Earthquake: Trauma and Stress
Everyone in Christchurch has experienced extremely traumatic events over the past few days. However, our experiences have ranged from fairly mild to extremely severe, and our reactions to these experiences depend, to some extent, on our past experiences and our personalities. What we will all have to do as time goes by, is find a way to make sense of these traumatic events so that we can go on living productive lives that are not limited by the psychological results of trauma.
The human brain has very specific ways of dealing with unpredictable experiences of this kind. Any time that we are present during an event that threatens our own or other people’s lives, our brains go through two critical processes – immediately evaluating the risk, and instantaneously finding ways to avoid being destroyed. However, once the imminent danger is past, we have to find ways to integrate the memories of the terrifying events into our understanding of how the world works. The vast majority of us will not have been in a life-threatening situation before, and so our memory networks inform us that the world is generally safe and that we, or the people around us, will not suddenly die. Because they have taken our own lifetimes to reach their current state, these memory networks are slow to change.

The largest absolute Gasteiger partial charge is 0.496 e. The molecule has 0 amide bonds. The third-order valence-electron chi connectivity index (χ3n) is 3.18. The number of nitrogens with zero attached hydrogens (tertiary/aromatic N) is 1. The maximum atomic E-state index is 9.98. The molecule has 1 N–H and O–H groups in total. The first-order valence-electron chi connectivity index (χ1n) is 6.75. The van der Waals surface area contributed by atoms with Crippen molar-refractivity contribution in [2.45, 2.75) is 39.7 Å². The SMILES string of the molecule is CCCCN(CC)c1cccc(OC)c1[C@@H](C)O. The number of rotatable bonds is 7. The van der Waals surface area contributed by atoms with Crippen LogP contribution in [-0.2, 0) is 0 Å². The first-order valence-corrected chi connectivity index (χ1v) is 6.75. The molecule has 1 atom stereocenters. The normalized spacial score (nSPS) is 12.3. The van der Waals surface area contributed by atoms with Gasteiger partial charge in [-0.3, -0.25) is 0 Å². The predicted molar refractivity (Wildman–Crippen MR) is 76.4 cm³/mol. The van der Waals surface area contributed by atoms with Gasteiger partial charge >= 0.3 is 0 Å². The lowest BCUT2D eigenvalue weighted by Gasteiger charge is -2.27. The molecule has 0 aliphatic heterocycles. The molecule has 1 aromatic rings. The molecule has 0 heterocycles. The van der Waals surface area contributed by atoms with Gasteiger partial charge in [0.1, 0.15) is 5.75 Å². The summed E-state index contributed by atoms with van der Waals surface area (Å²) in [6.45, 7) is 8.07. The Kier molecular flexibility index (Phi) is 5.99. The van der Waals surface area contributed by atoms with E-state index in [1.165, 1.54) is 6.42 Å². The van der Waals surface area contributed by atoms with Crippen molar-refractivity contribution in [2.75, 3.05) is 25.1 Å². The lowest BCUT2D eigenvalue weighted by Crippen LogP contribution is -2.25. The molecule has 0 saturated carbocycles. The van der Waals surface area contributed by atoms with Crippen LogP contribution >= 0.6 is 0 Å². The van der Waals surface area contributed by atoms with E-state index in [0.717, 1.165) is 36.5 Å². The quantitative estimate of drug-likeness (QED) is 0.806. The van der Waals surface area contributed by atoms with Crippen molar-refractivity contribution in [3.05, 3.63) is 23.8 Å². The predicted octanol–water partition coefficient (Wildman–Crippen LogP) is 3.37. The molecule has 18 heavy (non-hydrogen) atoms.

So, for a period of time, the memories of our traumatic events “float” around – flickering in and out of our conscious awareness – before they can be built into a restructured memory system. It takes a while for us to reconcile a life-threatening event, like an earthquake, with our existing beliefs about the world being generally safe. This change process can take weeks or even months, and in the meantime, we struggle with the experiences that are commonly associated with Post-Traumatic Stress Disorder (PTSD). However, a diagnosis of PTSD requires that a month has passed since the traumatic event.
In our case, it is only five days since the 4 September, so we talk of Acute Stress Disorder – where the disturbances in our thinking, feelings and behavior have lasted for a minimum of 48 hours. Common experiences of Acute Stress Disorder are a sense of numbness, “being in a daze”, disrupted sleep, being very easily startled, feeling irritable, struggling to settle down to work, feeling disconnected from the real world (I’ve heard many people use the word ‘surreal’ to describe their experience), and having recurrent distressing images and thoughts of the event.
These experiences are likely to continue until each of us, in our own unique way, makes sense of the events and “knits” the new memories into the fabric of our existing memory networks. Over a period of time, we will isolate our individual memory fragments about the earthquake, and work out just how much each fragment changes our general perception of the world as a safe place. For example, you might remember being at home, in your bed, when the earthquake struck. You need to build this memory fragment into your existing knowledge about how safe you are in your bed. Over time, you will build this memory fragment into your general understanding of your safety in bed, and, as you build up many more safe nights in bed, your anxiety about going to bed will fade. Additionally, you will integrate your memories of coping with the danger, and your resilience will be strengthened because you know that you have survived this terrible event.